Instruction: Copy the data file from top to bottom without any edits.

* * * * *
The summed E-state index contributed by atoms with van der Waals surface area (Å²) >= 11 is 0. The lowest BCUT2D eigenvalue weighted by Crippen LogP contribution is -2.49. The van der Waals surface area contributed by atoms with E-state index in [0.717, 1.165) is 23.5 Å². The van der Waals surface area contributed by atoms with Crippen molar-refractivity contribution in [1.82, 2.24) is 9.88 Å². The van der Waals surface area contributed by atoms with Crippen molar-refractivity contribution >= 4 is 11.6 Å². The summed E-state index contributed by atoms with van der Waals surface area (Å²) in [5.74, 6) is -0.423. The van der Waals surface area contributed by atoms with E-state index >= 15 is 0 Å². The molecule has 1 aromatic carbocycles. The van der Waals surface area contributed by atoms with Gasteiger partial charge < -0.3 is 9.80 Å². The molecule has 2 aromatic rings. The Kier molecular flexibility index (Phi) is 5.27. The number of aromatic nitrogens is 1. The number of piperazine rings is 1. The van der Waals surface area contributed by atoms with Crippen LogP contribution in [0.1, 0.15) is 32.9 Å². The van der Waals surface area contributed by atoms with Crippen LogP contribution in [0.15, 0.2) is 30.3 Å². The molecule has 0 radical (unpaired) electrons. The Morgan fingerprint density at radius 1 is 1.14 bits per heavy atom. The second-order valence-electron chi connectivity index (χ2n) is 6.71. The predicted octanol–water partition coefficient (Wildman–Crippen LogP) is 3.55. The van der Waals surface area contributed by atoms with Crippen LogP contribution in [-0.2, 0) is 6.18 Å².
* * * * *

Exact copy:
The summed E-state index contributed by atoms with van der Waals surface area (Å²) >= 11 is 0. The lowest BCUT2D eigenvalue weighted by Crippen LogP contribution is -2.49. The van der Waals surface area contributed by atoms with E-state index in [0.717, 1.165) is 23.5 Å². The van der Waals surface area contributed by atoms with Crippen molar-refractivity contribution in [1.82, 2.24) is 9.88 Å². The van der Waals surface area contributed by atoms with Crippen molar-refractivity contribution >= 4 is 11.6 Å². The summed E-state index contributed by atoms with van der Waals surface area (Å²) in [5.74, 6) is -0.423. The van der Waals surface area contributed by atoms with E-state index >= 15 is 0 Å². The molecule has 1 aromatic carbocycles. The van der Waals surface area contributed by atoms with Gasteiger partial charge < -0.3 is 9.80 Å². The molecule has 2 aromatic rings. The Kier molecular flexibility index (Phi) is 5.27. The number of aromatic nitrogens is 1. The number of piperazine rings is 1. The van der Waals surface area contributed by atoms with Crippen LogP contribution in [0.1, 0.15) is 32.9 Å². The van der Waals surface area contributed by atoms with Crippen LogP contribution in [0.15, 0.2) is 30.3 Å². The molecule has 0 radical (unpaired) electrons. The Morgan fingerprint density at radius 1 is 1.14 bits per heavy atom. The second-order valence-electron chi connectivity index (χ2n) is 6.71. The predicted octanol–water partition coefficient (Wildman–Crippen LogP) is 3.55. The van der Waals surface area contributed by atoms with Crippen LogP contribution in [-0.2, 0) is 6.18 Å².